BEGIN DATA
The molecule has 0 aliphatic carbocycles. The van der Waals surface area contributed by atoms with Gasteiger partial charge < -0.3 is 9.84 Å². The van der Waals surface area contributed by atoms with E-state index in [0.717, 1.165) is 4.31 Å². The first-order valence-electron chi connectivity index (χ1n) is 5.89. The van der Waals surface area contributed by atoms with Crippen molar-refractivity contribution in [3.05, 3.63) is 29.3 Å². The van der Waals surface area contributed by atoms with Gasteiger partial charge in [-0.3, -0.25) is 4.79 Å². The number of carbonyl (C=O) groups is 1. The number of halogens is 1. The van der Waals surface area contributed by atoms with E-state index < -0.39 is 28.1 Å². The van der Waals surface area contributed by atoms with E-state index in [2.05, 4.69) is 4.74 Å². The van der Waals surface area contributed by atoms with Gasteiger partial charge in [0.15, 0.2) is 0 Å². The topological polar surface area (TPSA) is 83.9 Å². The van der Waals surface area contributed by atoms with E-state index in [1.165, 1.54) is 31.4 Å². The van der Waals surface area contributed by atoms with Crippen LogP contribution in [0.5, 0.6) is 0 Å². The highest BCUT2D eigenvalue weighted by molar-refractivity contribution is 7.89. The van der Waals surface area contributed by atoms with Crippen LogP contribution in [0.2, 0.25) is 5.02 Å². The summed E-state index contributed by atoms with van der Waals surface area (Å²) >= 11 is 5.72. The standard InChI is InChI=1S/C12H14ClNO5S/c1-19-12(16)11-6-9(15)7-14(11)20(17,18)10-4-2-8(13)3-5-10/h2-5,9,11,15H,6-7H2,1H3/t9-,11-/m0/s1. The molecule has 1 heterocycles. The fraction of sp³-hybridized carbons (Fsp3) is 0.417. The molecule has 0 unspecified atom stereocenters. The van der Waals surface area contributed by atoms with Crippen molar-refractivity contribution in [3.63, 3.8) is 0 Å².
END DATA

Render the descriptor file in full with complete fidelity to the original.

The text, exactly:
The molecule has 0 aliphatic carbocycles. The van der Waals surface area contributed by atoms with Gasteiger partial charge < -0.3 is 9.84 Å². The van der Waals surface area contributed by atoms with E-state index in [0.717, 1.165) is 4.31 Å². The first-order valence-electron chi connectivity index (χ1n) is 5.89. The van der Waals surface area contributed by atoms with Crippen molar-refractivity contribution in [3.05, 3.63) is 29.3 Å². The van der Waals surface area contributed by atoms with Gasteiger partial charge in [-0.3, -0.25) is 4.79 Å². The number of carbonyl (C=O) groups is 1. The number of halogens is 1. The van der Waals surface area contributed by atoms with E-state index < -0.39 is 28.1 Å². The van der Waals surface area contributed by atoms with E-state index in [2.05, 4.69) is 4.74 Å². The van der Waals surface area contributed by atoms with Gasteiger partial charge in [0.15, 0.2) is 0 Å². The topological polar surface area (TPSA) is 83.9 Å². The van der Waals surface area contributed by atoms with E-state index in [1.165, 1.54) is 31.4 Å². The van der Waals surface area contributed by atoms with Crippen LogP contribution in [0.5, 0.6) is 0 Å². The highest BCUT2D eigenvalue weighted by molar-refractivity contribution is 7.89. The van der Waals surface area contributed by atoms with Crippen LogP contribution in [0.2, 0.25) is 5.02 Å². The summed E-state index contributed by atoms with van der Waals surface area (Å²) >= 11 is 5.72. The standard InChI is InChI=1S/C12H14ClNO5S/c1-19-12(16)11-6-9(15)7-14(11)20(17,18)10-4-2-8(13)3-5-10/h2-5,9,11,15H,6-7H2,1H3/t9-,11-/m0/s1. The molecule has 1 heterocycles. The fraction of sp³-hybridized carbons (Fsp3) is 0.417. The molecule has 0 unspecified atom stereocenters. The van der Waals surface area contributed by atoms with Crippen molar-refractivity contribution in [3.63, 3.8) is 0 Å².